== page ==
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Dec 4, 2007 05:05 AM

Some Soup With Your Salt?

What is the reason for the over-abundance of salt in store-bought soups? The soup is commonly ruined by it. Are there soups out there with flavor that don't have a tongue-numbing amount of salt? I find that "reduced sodium" soups are usually "reduced fat" and taste synthetic and bland. I just picked up some TJ's roasted red pepper and tomato, as well as butternut squash, and have high hopes. Im I only left with homemade? My wife has a recipe for something her family calls "Danish soup", which has chicken and beef stock, vegetables and farina or bread and meat dumplings. It takes all day, but is delicious, and is never salty. In fact, I find myself adding a pinch while eating, which is how it should be. The soup should be made with a little salt, and levels should be adjusted at the table per diner preference.

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  1. I couldn't agree more. I salt my soup to a low level, to get the taste right. After that, I add salt "to taste" when I'm reheating it for individual serving, or just add at the table.
    The more you make homemade stocks and soups, the more synthetic canned soups taste.
    I could eat Campbell's soups and enjoy them in the past. Now, it tastes gross. I've spoiled me!

    1. many untrained cooks just add lots of salt if a soup lacks flavor. They know not of herbs, roasted bones, chicken feet,etc.

      8 Replies
      1. re: toodie jane

        Sodium is used in most processed foods to excess. Try picking up a frozen entree and looking at the sodium content. It's not just soups - commercially prepared goods overload the sodium even on things where it's even less necessary than in soup - breads, canned veggies, etc.

        It's so much more cost-effective and tastes so much better to make your own, I have pretty much quit buying canned soup.

        1. re: rockandroller1

          I need to get some recipes for soups that freeze well b/c I rarely have enough time to make something so time consuming.

          1. re: madgreek

            pretty much all soups freeze well.

            1. re: smartie

              Yeah, well I'm kind of asking for recommendations in a subtle way. BTW, the "Danish" soup I described doesn't freeze well, and neither does greek avgolemono, or most soups i like, now that I think of it.

              1. re: madgreek

                I think that soups w/ chunks of stuff in it doesn't tend to freeze well, but if it's a bisque or pureed, these freeze really well. I just made some carrot ginger parsnip soup (great recipe; if you go to the Whole Food's website and do a search, it will come up, and actually, I made it with no salt, speaking of soups with less salt. . ..) which freezes well.

                1. re: anzu

                  I haven't tried this (yet) but perhaps soups with chunks would freeze better if they were frozen before they were simmered when the more delicate ingredients - veggies and pasta for instance were still uncooked?? It'd require additional time on the stove but the prep (which is the longest part of making soup) would be done.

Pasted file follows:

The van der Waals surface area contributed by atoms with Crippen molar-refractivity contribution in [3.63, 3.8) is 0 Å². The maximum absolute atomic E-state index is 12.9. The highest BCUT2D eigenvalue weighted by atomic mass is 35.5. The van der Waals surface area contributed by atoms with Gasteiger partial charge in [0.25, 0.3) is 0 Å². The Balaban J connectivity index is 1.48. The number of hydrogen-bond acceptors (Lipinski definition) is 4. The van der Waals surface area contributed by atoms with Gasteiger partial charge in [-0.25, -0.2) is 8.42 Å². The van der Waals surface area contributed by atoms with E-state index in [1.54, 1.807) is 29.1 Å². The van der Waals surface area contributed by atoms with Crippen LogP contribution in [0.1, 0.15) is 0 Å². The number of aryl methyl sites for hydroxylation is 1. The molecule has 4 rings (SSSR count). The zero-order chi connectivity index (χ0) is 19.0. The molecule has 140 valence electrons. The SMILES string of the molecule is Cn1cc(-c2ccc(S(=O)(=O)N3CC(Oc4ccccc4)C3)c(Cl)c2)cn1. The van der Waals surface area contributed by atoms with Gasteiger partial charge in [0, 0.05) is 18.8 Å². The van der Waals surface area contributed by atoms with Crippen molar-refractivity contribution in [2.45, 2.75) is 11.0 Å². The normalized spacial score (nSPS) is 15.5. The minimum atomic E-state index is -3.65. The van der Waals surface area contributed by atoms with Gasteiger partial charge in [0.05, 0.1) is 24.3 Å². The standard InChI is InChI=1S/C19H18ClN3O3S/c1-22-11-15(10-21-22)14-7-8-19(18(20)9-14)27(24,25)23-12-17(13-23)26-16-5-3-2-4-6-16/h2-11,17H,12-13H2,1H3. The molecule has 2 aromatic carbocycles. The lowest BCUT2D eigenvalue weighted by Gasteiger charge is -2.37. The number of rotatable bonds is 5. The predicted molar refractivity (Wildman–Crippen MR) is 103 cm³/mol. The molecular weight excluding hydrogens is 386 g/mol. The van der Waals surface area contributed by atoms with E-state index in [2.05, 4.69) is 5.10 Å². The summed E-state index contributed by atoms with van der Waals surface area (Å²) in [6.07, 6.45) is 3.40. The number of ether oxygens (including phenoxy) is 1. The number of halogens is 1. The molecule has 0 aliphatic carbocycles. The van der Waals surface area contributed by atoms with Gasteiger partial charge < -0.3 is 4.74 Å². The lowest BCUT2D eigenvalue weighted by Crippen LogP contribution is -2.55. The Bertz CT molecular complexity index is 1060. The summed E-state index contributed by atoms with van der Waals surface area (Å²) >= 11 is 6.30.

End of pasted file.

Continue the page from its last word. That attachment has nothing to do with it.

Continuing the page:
2. re: madgreek

                  My mom makes a greek bean soup that is really simple and freezes really well. Here's a pretty good version:

                  1. re: rockandroller1

                    The only problem I have with freezing soups is noodles. They break down and get mushy. I just add them in when consumed. Otherwise, I freeze any soup and I need to because I generally make enough to feed an army!


        2. I agree completely madgreek! so many soups are SO salty, and it is difficult to find a low sodium option that is tasty. I actually have had several of the TJ's soups (tho not the roasted red pepper tomato) and found them to be very tasty. My mother loves the roasted red pepper tomato, my favorite is the butternut squash.

          1. I agree with you. I've always only used Kosher salt, and with a very light hand at that, so I find most prepared foods too salty.

            1 Reply
            1. re: howboy

              There's a great soup cookbook, the Daily Soup Cookbook, that has lessons on how to successfully freeze different sorts of soups and also contains some great recipes. For less-involved but still tasty soup recipes, I always go back to the Moosewood cookbook. Their lentil is great and their white bean and escarole is too -- nothing fancy, just good, solid (well, liquid, I guess!) soup. For store-bought, I've been scouring the healthy foods aisle of my regular grocery store and have liked Muir Glen's canned soups and also Pacific Natural Foods' creamy tomato that comes in a box.

            2. The best level of saltiness in soups is partly a matter of taste. Some are used a high level, some a low one. Note how often when people complain about their bland soup (e.g. pumpkin), others ask - did you salt it enough? Other flavors certainly have their place, but if you try to depend on dozen different herbs, and little salt, you end up with a muddy flavor. Or you go overboard on one flavor, and that is all your guests taste (e.g. hot sauce, black pepper, etc).

              But if you are going to start with a commercial soup, it is easier to start with the unsalted 'natural' ones, and add salt to taste, than to use the oversalted ones. But I rarely use the canned ones, except when camping, where the convenience is important.